Mlh1 is an essential factor of mismatch repair (MMR) and meiotic recombination. It interacts through its C-terminal region with MutL homologs and proteins involved in DNA repair and replication. In this study, we identified the site of yeast Mlh1 critical for the interaction with Exo1, Ntg2, and...... Sgs1 proteins, designated as site S2 by reference to the Mlh1/Pms1 heterodimerization site S1. We show that site S2 is also involved in the interaction between human MLH1 and EXO1 or BLM. Binding at this site involves a common motif on Mlh1 partners that we called the MIP-box for the Mlh1 interacting...... protein box. Direct and specific interactions between yeast Mlh1 and peptides derived from Exo1, Ntg2, and Sgs1 and between human MLH1 and peptide derived from EXO1 and BLM were measured with K(d) values ranging from 8.1 to 17.4 microM. In Saccharomyces cerevisiae, a mutant of Mlh1 targeted at site S2...

  18. Endo-(1,4-β-Glucanase gene families in the grasses: temporal and spatial Co-transcription of orthologous genes1

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    Buchanan Margaret

    2012-12-01

    Full Text Available Abstract Background Endo-(1,4-β-glucanase (cellulase glycosyl hydrolase GH9 enzymes have been implicated in several aspects of cell wall metabolism in higher plants, including cellulose biosynthesis and degradation, modification of other wall polysaccharides that contain contiguous (1,4-β-glucosyl residues, and wall loosening during cell elongation. Results The endo-(1,4-β-glucanase gene families from barley (Hordeum vulgare, maize (Zea mays, sorghum (Sorghum bicolor, rice (Oryza sativa and Brachypodium (Brachypodium distachyon range in size from 23 to 29 members. Phylogenetic analyses show variations in clade structure between the grasses and Arabidopsis, and indicate differential gene loss and gain during evolution. Map positions and comparative studies of gene structures allow orthologous genes in the five species to be identified and synteny between the grasses is found to be high. It is also possible to differentiate between homoeologues resulting from ancient polyploidizations of the maize genome. Transcript analyses using microarray, massively parallel signature sequencing and quantitative PCR data for barley, rice and maize indicate that certain members of the endo-(1,4-β-glucanase gene family are transcribed across a wide range of tissues, while others are specifically transcribed in particular tissues. There are strong correlations between transcript levels of several members of the endo-(1,4-β-glucanase family and the data suggest that evolutionary conservation of transcription exists between orthologues across the grass family. There are also strong correlations between certain members of the endo-(1,4-β-glucanase family and other genes known to be involved in cell wall loosening and cell expansion, such as expansins and xyloglucan endotransglycosylases. Conclusions The identification of these groups of genes will now allow us to test hypotheses regarding their functions and joint participation in wall synthesis, re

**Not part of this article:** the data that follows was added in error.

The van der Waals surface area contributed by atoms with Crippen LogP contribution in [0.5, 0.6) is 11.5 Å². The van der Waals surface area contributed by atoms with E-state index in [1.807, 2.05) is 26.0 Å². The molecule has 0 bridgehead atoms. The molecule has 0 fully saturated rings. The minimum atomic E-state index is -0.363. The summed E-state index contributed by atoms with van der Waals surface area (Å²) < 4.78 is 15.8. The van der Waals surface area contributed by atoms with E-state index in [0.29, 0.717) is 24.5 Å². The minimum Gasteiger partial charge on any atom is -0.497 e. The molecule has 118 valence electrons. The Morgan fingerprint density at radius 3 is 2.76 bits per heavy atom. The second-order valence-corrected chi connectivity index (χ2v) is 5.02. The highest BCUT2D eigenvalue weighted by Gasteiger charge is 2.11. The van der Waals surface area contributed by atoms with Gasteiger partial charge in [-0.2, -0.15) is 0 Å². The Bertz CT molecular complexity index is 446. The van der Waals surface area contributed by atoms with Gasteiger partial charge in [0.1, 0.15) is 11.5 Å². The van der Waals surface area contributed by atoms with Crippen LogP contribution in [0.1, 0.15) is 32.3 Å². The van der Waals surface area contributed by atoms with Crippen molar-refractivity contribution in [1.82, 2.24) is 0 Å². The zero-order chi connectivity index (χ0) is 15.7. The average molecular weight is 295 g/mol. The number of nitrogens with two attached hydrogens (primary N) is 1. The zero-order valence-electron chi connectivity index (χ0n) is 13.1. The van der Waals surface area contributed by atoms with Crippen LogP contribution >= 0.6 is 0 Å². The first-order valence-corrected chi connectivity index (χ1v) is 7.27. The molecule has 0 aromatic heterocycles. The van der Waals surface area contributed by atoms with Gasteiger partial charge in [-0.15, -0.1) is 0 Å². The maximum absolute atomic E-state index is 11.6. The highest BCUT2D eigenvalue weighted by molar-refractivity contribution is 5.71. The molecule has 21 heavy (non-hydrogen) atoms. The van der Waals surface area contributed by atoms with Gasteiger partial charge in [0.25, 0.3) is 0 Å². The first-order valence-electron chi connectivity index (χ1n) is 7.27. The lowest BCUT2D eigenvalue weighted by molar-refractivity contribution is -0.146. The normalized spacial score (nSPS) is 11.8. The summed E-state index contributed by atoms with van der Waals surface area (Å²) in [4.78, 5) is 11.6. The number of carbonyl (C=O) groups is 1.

19. Insights into the origin of nematode chemosensory GPCRs: putative orthologs of the Srw family are found across several phyla of protostomes.

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    Arunkumar Krishnan